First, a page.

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A continually itchy bum could be a sign of hemorrhoids

There are many causes for the occasional itchy bum such as hot and sweaty weather.

But if you are one of those unfortunate people that seem to be forever trying to discreetly jiggle around to stop the annoying itchy bum, you may be one of the 8 million people in this country that suffer with piles.

How can I relieve the annoying itchy hemorrhoids?

There are a number of creams and ointments that you can buy over the counter, that will help you reduce the itchy soreness that can flare up from time to time if you suffer with piles.

These treatments won’t cure your itchy hemorrhoids but will help manage the symptoms.

The active ingredient in most over the counter treatments is hydrocortisone. These come in the form of creams, ointments, suppositories and foams.

These are applied 2-3 times throughout the day, from first thing in the morning, to last thing at night and after you have opened your bowels. The hydrocortisone that you find in over the counter products is in quite small doses, but as it is a steroid you should avoid using these products for longer than recommended as they can make the skin around the anus sensitive and the skin to become thinner.

The hydrocortisone products are available under in various brand names, including Anusol, Preparation H, Anugesic HC, Germaloids HC, Perinal, Proctosedyl, Uniroid, Xyloproct and Proctofoam HC.

Could the itchiness be a sign of anything else?

If you mainly experience itchiness at night when in bed, then it could be associated with a threadworm infection. Whilst this is more common in children, as they do seem to get their sticky fingers into places that an adult would stay clear of, it isn’t unheard of for adults to get this too.

The way to spot threadworm is by looking at your stool (poo) before you flush. If you notice what looks like pieces of white thread in the stool, then that may well be threadworm. A quick trip to the pharmacy will sort this out with over the counter medicine. It’s important to treat everyone in the household to make sure there has been no cross contamination.

It is very unusual for an itchy bum to be related to anything more serious like cancer, but if it does persist then it is best to get examined by your GP. Other causes of irritation include inflammatory dermatoses such as eczema, psoriasis or lichen planus, for example, which might require onward referral to a dermatologist (skin specialist) for an opinion and treatment advice.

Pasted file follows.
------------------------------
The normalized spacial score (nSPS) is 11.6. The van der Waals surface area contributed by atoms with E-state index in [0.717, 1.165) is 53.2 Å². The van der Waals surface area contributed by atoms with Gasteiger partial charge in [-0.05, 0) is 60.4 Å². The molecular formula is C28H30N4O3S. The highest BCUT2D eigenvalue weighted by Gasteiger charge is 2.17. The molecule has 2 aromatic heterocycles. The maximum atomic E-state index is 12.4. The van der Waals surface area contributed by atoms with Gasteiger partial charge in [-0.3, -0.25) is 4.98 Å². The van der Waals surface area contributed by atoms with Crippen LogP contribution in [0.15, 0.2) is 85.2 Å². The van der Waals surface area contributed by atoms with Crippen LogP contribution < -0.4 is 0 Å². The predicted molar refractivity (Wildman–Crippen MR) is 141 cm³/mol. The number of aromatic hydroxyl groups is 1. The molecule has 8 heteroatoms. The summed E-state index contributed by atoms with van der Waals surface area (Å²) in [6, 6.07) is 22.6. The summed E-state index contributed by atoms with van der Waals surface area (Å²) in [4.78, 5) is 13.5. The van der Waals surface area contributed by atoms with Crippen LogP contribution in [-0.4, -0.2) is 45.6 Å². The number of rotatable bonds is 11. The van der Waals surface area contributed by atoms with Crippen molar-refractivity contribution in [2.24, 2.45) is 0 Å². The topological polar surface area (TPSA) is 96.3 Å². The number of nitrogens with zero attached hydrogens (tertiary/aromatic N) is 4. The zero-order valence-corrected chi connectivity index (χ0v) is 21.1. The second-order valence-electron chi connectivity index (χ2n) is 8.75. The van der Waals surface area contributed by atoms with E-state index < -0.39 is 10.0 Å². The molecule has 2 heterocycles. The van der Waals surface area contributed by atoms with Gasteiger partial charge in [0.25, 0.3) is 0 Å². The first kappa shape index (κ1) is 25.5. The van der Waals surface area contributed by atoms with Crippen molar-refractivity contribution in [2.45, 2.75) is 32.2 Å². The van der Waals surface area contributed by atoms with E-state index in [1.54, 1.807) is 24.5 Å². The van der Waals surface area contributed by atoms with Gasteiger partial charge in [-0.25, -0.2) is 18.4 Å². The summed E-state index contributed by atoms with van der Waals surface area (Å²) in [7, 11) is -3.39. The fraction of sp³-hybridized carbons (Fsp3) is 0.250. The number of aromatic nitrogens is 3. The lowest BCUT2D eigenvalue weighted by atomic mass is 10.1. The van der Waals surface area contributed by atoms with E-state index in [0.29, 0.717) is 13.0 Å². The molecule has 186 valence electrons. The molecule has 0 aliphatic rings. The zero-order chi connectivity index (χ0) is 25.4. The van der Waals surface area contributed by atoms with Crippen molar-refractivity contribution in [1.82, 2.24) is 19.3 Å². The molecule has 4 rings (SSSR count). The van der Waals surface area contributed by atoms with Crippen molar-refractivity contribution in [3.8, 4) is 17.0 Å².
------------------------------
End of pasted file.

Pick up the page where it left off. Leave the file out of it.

Other common signs of hemorrhoids

One of the other signs of having hemorrhoids is when you wipe your bottom and you notice spots of fresh blood. The sight of the blood is often quite a worry, even the medical term for it – rectal bleeding – is enough to give you a sleepless night. Whilst it is something you need to get checked out with your GP, it’s best not to get too stressed, as it’s more likely a case of hemorrhoids.

You should be examined by your GP as soon as you can just to rule out anything else and to get advice on how to treat your hemorrhoids.

Some Do’s and Don’ts that will help itchy hemorrhoids

Do

  • Gently wash your bottom after going to the toilet and before bed time
  • Wear loose fitting cotton underwear
  • Have cooler shorter showers and baths (under 20 minutes)
  • Consider using emollient/moisturising soap substitutes in the shower or bath
  • Eat plenty of fibre – fruit, wholegrain bread, pasta, cereal – and drink plenty of liquids

Don’t 

  • Wipe your bottom after having your bowels open. Instead wash with water and pat dry
  • Scratch
  • Strain when you go to the toilet
  • Use scented soaps, bubble bath or bath oil
  • Use perfumed powders
  • Eat spicy food or drink lots of alcohol or caffeine

Is there a permanent fix for piles?

If you are looking for a cure, unfortunately it doesn’t exist. There are however a number of procedures that will eradicate the haemorrhoids you have at any given time.

These range from invasive surgical procedures to non-invasive non-surgical methods. The main options can be found here – hemorrhoid treatments

One of the least invasive, safe and effective treatments is hemorrhoid electrotherapy treatment.

It’s one of the newest treatments to be introduced to the UK and has been given positive NICE guidance. Electrotherapy can treat internal piles from grade 1 to grade 4 and, for half of all patients it only requires one treatment, with 80% requiring only two treatments.

See the benefits of eXroid electrotherapy treatment read our useful at a glance guide below.

 

eXroid Electrotherapy Treatment

AT A GLANCE GUIDE

eXroid electrotherapy is NOT a heat treatment

No preparation (e.g. no enema)
No anaesthesia and no hospital stay
Non-invasive – no cutting or needles
Walk-in, walk-out
Each treatment takes 10-30 minutes
Usually painless/causes minimal or no discomfort.
Nearly all patients resume normal activities the same day
50% of patients cleared with one treatment, 80% with two
Approved for reimbursement by all major insurance companies
Appointments usually within two weeks of booking
Positive NICE guidance

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